Foreword

The Hoe & The Gun

In Pebane Angelo Rodrigues was the big cheese, the capo di tuti capi, boss of all bosses. No-one crossed him. He sat upstairs in the Restaurante Lisboa in the war-ravaged town and held sway over those he had suborned to his will. It was 1987. Through the open window wafted the hot smell of Africa; the smell of dust and vegetation, charcoal burning on stoves as meals were cooked by the privileged few who had some food. Outside was a dusty street, laid out as a dual carriageway, but with a surface of packed earth that was riddled with potholes. Nothing moved in the soporific tropical heat. No cars drove past because there were no cars.

Down the road a strange tusk-like shape protruded towards the sky advertising the site of a filling station that had seen no fuel for nearly twenty years. Nearby, another building had become a heap of rubble, victim of dynamite when last the bandits came to town.

Angelo was an ugly man with a pockmarked face and a powerful body, somewhat gone to seed. The spare flesh around his midriff singled him out in a starving community where very few ate enough. His African hair showed just a tinge of russet at the ends. It stemmed from a liaison in earlier generations between one of his Mozambican forebears and a Portuguese trader. This played into his hands. People were terrified of him. When there had been a report of the Red Cross calling for blood donors, the primitive fear of ‘chupa sangue ’ raged through communities in the province . ‘Chupa sangue’ was a person who had the black art, it was supposed, of sucking the blood from your body while you slept without waking you. Who else would be this devil, but a ruthless man with hints of red in his hair? And if he was ‘chupa sangue’, could he also be ‘tira coração ’, that other magical being who could reach into your chest and pluck your heart out. Angelo fostered this idea by threatening people with a simulated act of reaching out with his right hand and twisting and squeezing. It struck blind terror in all who were on the receiving end.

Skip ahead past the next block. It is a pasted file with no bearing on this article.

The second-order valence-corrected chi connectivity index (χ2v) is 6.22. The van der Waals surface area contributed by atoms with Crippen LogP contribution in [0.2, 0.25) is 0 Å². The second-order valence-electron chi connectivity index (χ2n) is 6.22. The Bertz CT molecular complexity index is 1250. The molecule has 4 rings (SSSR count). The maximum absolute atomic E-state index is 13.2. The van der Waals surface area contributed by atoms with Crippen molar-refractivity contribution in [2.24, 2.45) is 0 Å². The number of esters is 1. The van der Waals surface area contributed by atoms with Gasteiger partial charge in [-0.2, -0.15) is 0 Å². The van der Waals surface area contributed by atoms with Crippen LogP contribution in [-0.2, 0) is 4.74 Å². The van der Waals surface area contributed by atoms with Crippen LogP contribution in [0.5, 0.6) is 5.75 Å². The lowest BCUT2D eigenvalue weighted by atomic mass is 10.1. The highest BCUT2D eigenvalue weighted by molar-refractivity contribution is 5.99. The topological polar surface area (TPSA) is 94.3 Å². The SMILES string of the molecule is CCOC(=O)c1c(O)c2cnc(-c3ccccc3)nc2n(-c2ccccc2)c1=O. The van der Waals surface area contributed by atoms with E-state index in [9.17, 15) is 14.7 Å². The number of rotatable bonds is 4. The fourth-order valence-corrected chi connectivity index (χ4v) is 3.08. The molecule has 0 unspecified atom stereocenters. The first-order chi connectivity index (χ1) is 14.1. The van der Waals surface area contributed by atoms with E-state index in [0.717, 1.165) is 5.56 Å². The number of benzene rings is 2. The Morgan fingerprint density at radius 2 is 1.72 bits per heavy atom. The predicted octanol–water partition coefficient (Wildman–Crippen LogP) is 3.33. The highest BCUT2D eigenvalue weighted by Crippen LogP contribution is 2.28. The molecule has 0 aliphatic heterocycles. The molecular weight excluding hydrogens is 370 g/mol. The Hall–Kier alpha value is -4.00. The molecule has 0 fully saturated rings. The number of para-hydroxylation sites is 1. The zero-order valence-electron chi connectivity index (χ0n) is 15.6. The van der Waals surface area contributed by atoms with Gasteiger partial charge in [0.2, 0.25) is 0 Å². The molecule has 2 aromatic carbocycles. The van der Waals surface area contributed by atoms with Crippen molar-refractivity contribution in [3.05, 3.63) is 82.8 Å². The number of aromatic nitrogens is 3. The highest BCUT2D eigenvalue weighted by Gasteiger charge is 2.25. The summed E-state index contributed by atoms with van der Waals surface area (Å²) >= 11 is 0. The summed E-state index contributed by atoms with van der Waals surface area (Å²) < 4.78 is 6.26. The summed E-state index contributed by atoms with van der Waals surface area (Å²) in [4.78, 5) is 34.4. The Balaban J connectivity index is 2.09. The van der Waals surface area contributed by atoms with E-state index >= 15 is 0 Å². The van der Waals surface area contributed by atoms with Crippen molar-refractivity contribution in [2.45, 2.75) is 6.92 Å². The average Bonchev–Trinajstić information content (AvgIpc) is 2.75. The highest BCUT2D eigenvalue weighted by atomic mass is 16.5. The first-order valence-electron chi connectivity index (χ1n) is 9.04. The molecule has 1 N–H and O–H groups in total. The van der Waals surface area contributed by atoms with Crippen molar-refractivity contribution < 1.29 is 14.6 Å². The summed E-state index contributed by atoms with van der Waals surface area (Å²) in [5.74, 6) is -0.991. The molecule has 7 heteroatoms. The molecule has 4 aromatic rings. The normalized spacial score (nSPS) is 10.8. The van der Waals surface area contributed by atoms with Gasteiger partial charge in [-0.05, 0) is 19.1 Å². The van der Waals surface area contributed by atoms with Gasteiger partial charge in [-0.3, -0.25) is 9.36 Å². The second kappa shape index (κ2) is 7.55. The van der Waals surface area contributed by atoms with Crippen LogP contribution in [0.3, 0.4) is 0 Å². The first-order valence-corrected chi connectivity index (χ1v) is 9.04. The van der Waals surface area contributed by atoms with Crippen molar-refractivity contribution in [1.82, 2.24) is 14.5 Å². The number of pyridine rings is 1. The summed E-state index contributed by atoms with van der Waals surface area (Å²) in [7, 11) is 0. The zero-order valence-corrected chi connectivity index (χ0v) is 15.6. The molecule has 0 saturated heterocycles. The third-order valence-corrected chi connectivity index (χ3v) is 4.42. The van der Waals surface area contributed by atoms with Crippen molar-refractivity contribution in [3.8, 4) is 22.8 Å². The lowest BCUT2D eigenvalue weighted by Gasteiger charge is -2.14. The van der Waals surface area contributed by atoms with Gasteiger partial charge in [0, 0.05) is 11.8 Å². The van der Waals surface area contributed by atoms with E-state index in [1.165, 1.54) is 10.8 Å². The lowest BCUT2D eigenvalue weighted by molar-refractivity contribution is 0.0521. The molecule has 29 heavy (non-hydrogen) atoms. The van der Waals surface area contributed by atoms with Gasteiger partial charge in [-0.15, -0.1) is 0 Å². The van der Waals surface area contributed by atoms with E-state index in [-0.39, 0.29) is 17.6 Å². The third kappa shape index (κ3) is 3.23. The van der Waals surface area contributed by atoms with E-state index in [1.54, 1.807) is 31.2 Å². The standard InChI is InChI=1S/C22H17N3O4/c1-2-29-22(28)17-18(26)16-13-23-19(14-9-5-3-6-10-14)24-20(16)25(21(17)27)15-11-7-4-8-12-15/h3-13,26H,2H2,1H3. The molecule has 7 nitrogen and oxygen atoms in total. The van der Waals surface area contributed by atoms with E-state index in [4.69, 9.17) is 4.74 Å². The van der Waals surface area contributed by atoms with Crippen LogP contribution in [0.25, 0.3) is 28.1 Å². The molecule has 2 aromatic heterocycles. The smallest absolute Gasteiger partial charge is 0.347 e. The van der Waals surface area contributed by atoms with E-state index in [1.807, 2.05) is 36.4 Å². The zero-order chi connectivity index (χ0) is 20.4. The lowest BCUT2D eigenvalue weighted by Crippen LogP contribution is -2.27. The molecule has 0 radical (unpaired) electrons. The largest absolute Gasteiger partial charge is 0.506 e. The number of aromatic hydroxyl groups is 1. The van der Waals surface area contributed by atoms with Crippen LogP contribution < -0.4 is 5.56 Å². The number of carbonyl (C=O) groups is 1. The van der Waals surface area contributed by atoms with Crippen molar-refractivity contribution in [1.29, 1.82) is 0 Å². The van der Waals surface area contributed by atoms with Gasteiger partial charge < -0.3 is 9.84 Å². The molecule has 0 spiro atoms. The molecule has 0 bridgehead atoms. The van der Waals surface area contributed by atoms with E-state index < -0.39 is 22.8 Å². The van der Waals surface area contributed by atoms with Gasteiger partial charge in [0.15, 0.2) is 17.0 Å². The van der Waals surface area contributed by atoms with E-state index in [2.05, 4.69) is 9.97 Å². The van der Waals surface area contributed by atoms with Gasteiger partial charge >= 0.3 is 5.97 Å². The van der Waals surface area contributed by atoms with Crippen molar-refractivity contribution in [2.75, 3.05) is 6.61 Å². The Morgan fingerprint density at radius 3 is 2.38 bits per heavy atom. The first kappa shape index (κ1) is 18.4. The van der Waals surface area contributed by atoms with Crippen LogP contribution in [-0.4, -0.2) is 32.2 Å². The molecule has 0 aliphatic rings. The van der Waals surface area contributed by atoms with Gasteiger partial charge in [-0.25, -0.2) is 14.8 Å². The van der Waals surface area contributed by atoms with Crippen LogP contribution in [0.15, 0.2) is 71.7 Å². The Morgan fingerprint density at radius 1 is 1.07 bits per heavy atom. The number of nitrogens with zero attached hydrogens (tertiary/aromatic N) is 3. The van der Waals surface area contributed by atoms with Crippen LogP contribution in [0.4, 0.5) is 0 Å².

One by one his henchmen appeared in front of him and he gave out his instructions. In the years of the late 1980s not a kilo of food was stolen from the aid programme in Pebane without it passing through his hands. At this moment a small mousy sort of man stood nervously in front of him, his eyes cast downwards in a sign of subjugation. Chales was the number two in Pebane for DPCCN, the Department for the Protection against Natural Calamities.

Rodrigues fired questions at him in an uncompromising manner that brooked no argument or contradiction. “When’s he coming, this new DPCCN delegate?”

“He is on his way, chief,” replied Chales.

“What do you know about him?”

“He is very young, chief; just twenty two. He has no relatives in Pebane.”

“Good,” said Rodrigues. “Then you will catch him stealing. His pay is only 5000 meticais a month , and in any case DPCCN will pay him three months late. He has no family here to give him food. He has no machamba to grow vegetables. As he will not have money to buy food, he will have to take some to live, or else he will be stupid and starve. When he does, you will catch him and bring him to me. Then he will do what he is told or he will go to jail. I will make sure of it.”

“Yes, boss,” mumbled Chales, while still staring at his own feet.

“Well, what are you waiting for? Get moving! Meu Deus! Why do I have to suffer fools everywhere? And remember that the police do my bidding. If you fail you will end up seeming to be shot by bandits. No one will ask any questions, and your family will be left without the food that your dishonesty brings them.”

Continued